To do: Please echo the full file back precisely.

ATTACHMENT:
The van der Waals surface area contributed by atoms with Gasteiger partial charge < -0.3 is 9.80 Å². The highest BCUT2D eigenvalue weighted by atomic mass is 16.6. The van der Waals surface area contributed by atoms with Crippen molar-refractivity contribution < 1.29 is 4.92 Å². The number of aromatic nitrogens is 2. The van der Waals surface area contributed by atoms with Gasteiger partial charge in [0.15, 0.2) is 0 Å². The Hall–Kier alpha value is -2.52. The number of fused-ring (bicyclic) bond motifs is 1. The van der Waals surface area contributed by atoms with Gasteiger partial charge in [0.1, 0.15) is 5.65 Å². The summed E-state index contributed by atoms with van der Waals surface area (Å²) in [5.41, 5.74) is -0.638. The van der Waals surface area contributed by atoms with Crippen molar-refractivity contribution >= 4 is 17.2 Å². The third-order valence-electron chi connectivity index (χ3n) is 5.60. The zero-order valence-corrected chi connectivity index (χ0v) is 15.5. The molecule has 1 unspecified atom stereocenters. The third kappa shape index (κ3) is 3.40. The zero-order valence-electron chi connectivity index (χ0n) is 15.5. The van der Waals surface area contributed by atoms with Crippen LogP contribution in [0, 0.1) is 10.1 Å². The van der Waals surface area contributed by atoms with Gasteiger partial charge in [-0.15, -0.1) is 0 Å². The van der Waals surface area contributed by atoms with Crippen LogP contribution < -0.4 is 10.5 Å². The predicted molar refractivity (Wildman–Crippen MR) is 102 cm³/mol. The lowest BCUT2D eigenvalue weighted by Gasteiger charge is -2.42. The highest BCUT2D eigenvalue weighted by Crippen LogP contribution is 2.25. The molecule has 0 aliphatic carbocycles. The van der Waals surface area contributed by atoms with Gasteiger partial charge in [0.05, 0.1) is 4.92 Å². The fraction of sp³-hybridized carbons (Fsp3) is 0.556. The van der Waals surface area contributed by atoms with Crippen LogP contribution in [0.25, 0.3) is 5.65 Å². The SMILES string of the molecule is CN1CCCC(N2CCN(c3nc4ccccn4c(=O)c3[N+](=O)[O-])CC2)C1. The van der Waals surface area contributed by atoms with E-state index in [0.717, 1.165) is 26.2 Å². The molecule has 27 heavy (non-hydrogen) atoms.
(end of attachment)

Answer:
The van der Waals surface area contributed by atoms with Gasteiger partial charge < -0.3 is 9.80 Å². The highest BCUT2D eigenvalue weighted by atomic mass is 16.6. The van der Waals surface area contributed by atoms with Crippen molar-refractivity contribution < 1.29 is 4.92 Å². The number of aromatic nitrogens is 2. The van der Waals surface area contributed by atoms with Gasteiger partial charge in [0.15, 0.2) is 0 Å². The Hall–Kier alpha value is -2.52. The number of fused-ring (bicyclic) bond motifs is 1. The van der Waals surface area contributed by atoms with Gasteiger partial charge in [0.1, 0.15) is 5.65 Å². The summed E-state index contributed by atoms with van der Waals surface area (Å²) in [5.41, 5.74) is -0.638. The van der Waals surface area contributed by atoms with Crippen molar-refractivity contribution >= 4 is 17.2 Å². The third-order valence-electron chi connectivity index (χ3n) is 5.60. The zero-order valence-corrected chi connectivity index (χ0v) is 15.5. The molecule has 1 unspecified atom stereocenters. The third kappa shape index (κ3) is 3.40. The zero-order valence-electron chi connectivity index (χ0n) is 15.5. The van der Waals surface area contributed by atoms with Crippen LogP contribution in [0, 0.1) is 10.1 Å². The van der Waals surface area contributed by atoms with Gasteiger partial charge in [-0.15, -0.1) is 0 Å². The van der Waals surface area contributed by atoms with Crippen LogP contribution < -0.4 is 10.5 Å². The predicted molar refractivity (Wildman–Crippen MR) is 102 cm³/mol. The lowest BCUT2D eigenvalue weighted by Gasteiger charge is -2.42. The highest BCUT2D eigenvalue weighted by Crippen LogP contribution is 2.25. The molecule has 0 aliphatic carbocycles. The van der Waals surface area contributed by atoms with Gasteiger partial charge in [0.05, 0.1) is 4.92 Å². The fraction of sp³-hybridized carbons (Fsp3) is 0.556. The van der Waals surface area contributed by atoms with Crippen LogP contribution in [0.25, 0.3) is 5.65 Å². The SMILES string of the molecule is CN1CCCC(N2CCN(c3nc4ccccn4c(=O)c3[N+](=O)[O-])CC2)C1. The van der Waals surface area contributed by atoms with E-state index in [0.717, 1.165) is 26.2 Å². The molecule has 27 heavy (non-hydrogen) atoms.